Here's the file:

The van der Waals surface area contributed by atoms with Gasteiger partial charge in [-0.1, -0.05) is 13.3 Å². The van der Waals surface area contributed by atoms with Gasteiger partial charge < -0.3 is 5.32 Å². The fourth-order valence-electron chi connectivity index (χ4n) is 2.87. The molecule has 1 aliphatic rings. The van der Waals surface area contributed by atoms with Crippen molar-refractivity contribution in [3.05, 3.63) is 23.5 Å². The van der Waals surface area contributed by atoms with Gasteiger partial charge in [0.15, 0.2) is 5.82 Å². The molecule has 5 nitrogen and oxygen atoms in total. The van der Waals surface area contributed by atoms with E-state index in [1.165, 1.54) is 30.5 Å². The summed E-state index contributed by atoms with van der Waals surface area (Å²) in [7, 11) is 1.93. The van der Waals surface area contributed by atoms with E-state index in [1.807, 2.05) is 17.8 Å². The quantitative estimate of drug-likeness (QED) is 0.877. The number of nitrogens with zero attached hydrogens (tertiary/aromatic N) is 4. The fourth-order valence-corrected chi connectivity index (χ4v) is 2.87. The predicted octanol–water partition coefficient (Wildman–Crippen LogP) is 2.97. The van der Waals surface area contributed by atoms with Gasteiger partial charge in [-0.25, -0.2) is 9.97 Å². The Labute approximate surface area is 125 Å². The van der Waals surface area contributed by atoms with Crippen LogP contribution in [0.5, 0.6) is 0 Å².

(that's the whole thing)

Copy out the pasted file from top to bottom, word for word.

The van der Waals surface area contributed by atoms with Gasteiger partial charge in [-0.1, -0.05) is 13.3 Å². The van der Waals surface area contributed by atoms with Gasteiger partial charge < -0.3 is 5.32 Å². The fourth-order valence-electron chi connectivity index (χ4n) is 2.87. The molecule has 1 aliphatic rings. The van der Waals surface area contributed by atoms with Crippen molar-refractivity contribution in [3.05, 3.63) is 23.5 Å². The van der Waals surface area contributed by atoms with Gasteiger partial charge in [0.15, 0.2) is 5.82 Å². The molecule has 5 nitrogen and oxygen atoms in total. The van der Waals surface area contributed by atoms with E-state index in [1.165, 1.54) is 30.5 Å². The summed E-state index contributed by atoms with van der Waals surface area (Å²) in [7, 11) is 1.93. The van der Waals surface area contributed by atoms with E-state index in [1.807, 2.05) is 17.8 Å². The quantitative estimate of drug-likeness (QED) is 0.877. The number of nitrogens with zero attached hydrogens (tertiary/aromatic N) is 4. The fourth-order valence-corrected chi connectivity index (χ4v) is 2.87. The predicted octanol–water partition coefficient (Wildman–Crippen LogP) is 2.97. The van der Waals surface area contributed by atoms with Gasteiger partial charge in [-0.25, -0.2) is 9.97 Å². The Labute approximate surface area is 125 Å². The van der Waals surface area contributed by atoms with Crippen LogP contribution in [0.5, 0.6) is 0 Å².